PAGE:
It is without doubt that the pandemic has impacted our food supply chain - An industry once evolved to feed a globalised world has now been scaled back to the local level in some cases…
As part of China’s economic transformation in the 1990s, they increased their food production systems to industrial scale. One notable side effect of this meant that small-holder farmers were undercut and pushed entirely out of the livestock industry. In a bid to search for new ways to earn a living, many turned to farming ‘wild’ species that had previously only been eaten for subsistence.
At the time, this was seen as a profitable sector and ‘wild food’ was formalised, increasingly becoming branded as a luxury food item. However, the smallholder farmers were not only pushed out economically, but geographically as well. This is evident through the exponential growth of industrial farming which acquired huge swathes of land, thereby encouraging small-scale farmers to cultivate closer to the forest edge and in forbidden territories. As our planet’s population continues to increase, so too does the occurrence of humans encroaching into exotic places and valuable ecosystems, and the risk of exacerbating infectious diseases becomes ever more apparent.
Similarly, the Chinese ‘wet markets’ alone present a further risk of virus transmission. When these exotic animals from different environments are kept in close proximity to one another, it provides a breeding ground for viruses to jump from one species to another, giving them reason to amplify, mutate, and develop into something much worse. In recent decades human infections of animal origin have been widely documented, such as the Asian Flu in 1956, SARS in 2002, and H7N9 which killed four in ten people. If humans continue to interfere on these biodiversity hotspots, nature will find its way of fighting back.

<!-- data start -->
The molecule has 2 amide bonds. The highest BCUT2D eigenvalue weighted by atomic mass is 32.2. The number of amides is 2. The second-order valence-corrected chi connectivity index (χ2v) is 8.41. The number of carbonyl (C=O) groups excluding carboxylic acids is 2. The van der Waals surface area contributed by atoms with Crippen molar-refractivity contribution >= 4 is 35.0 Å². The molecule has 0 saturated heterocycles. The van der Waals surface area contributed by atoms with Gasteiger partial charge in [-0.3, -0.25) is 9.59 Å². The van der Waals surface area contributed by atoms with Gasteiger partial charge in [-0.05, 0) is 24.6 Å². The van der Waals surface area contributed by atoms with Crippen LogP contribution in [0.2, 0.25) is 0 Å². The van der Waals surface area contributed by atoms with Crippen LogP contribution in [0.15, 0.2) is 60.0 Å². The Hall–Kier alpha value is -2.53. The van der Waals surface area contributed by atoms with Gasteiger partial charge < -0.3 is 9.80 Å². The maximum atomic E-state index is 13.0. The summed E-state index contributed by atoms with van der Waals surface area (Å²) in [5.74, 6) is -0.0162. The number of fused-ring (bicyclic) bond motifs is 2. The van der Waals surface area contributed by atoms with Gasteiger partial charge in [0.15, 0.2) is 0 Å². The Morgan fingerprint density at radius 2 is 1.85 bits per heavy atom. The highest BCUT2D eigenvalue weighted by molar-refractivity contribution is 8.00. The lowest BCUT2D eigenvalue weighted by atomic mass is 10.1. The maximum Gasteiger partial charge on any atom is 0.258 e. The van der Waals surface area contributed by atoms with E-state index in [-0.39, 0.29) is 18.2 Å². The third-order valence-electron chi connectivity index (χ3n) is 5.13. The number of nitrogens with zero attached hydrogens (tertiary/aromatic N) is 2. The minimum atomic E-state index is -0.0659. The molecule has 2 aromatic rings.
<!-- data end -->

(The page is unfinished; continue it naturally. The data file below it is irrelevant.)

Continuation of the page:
Most of the attention so far has been focused on the deplorable conditions of ‘wet markets’ in China. It is without doubt that these wet markets will need to be better regulated, but it is also important to look at how our food is produced on a global scale.
While scientists do not have a definite answer to how exactly COVID-19 originated, it is believed that other pandemic virus threats such as swine flu and bird flu almost certainly evolved at pig and chicken factory farms. Links have already been established between increased pandemic risks and intensive animal agriculture, hence there should be a stronger focus on factory farm conditions, and possibly rethink how we can feed our populations in a safe way. Maybe we should all just turn Vegan?
The pandemic has also highlighted the poor conditions in the meat processing industry. In recent weeks Germany has seen several coronavirus outbreaks among meat factory employees and has even put two districts in western Germany in quarantine after more than 1,550 workers at the Tönnies slaughterhouse were infected with the disease. There is undoubtedly a need for better regulations here too.
As we have spent more time in lockdown, people have become more attuned with the nature that surrounds them. Many people have even tried growing their own food, which is certainly a positive development for the future. In line with this, urban farming and vertical farming will become more crucial. Localising food production will lead to significant cuts in fossil fuel consumption, help consumers reduce their carbon footprint, and help provide them with the opportunity to purchase food that has been grown in their community.
With our planet's population expected to reach 10 billion by 2050, there's no escaping the fact that food production around the world needs to increase while also ensuring citizens’ health is kept in check. It is important now that we use our voices and vote for those who will hold agribusiness to higher standards on social and ecological grounds, take an active stance against the illegal wildlife trade and encourage the localisation of food production so that future generations can be sustained.